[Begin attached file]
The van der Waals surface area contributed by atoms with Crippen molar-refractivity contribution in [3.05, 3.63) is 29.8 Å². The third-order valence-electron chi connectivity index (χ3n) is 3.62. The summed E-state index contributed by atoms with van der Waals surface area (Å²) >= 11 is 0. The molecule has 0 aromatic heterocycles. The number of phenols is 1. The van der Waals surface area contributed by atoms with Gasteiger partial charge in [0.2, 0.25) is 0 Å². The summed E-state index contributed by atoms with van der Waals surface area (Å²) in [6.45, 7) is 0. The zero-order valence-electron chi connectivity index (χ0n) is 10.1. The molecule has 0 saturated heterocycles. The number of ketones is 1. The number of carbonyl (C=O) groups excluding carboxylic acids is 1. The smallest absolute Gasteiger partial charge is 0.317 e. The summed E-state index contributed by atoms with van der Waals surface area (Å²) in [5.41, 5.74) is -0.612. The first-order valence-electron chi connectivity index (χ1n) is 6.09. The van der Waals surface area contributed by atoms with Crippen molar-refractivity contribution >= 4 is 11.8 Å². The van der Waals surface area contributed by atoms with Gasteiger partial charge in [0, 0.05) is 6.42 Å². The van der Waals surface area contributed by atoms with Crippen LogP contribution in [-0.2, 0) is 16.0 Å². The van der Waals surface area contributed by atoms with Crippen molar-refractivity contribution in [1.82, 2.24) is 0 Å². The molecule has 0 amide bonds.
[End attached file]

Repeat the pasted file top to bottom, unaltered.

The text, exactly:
The van der Waals surface area contributed by atoms with Crippen molar-refractivity contribution in [3.05, 3.63) is 29.8 Å². The third-order valence-electron chi connectivity index (χ3n) is 3.62. The summed E-state index contributed by atoms with van der Waals surface area (Å²) >= 11 is 0. The molecule has 0 aromatic heterocycles. The number of phenols is 1. The van der Waals surface area contributed by atoms with Gasteiger partial charge in [0.2, 0.25) is 0 Å². The summed E-state index contributed by atoms with van der Waals surface area (Å²) in [6.45, 7) is 0. The zero-order valence-electron chi connectivity index (χ0n) is 10.1. The molecule has 0 saturated heterocycles. The number of ketones is 1. The number of carbonyl (C=O) groups excluding carboxylic acids is 1. The smallest absolute Gasteiger partial charge is 0.317 e. The summed E-state index contributed by atoms with van der Waals surface area (Å²) in [5.41, 5.74) is -0.612. The first-order valence-electron chi connectivity index (χ1n) is 6.09. The van der Waals surface area contributed by atoms with Crippen molar-refractivity contribution >= 4 is 11.8 Å². The van der Waals surface area contributed by atoms with Gasteiger partial charge in [0, 0.05) is 6.42 Å². The van der Waals surface area contributed by atoms with Crippen LogP contribution in [-0.2, 0) is 16.0 Å². The van der Waals surface area contributed by atoms with Crippen molar-refractivity contribution in [1.82, 2.24) is 0 Å². The molecule has 0 amide bonds.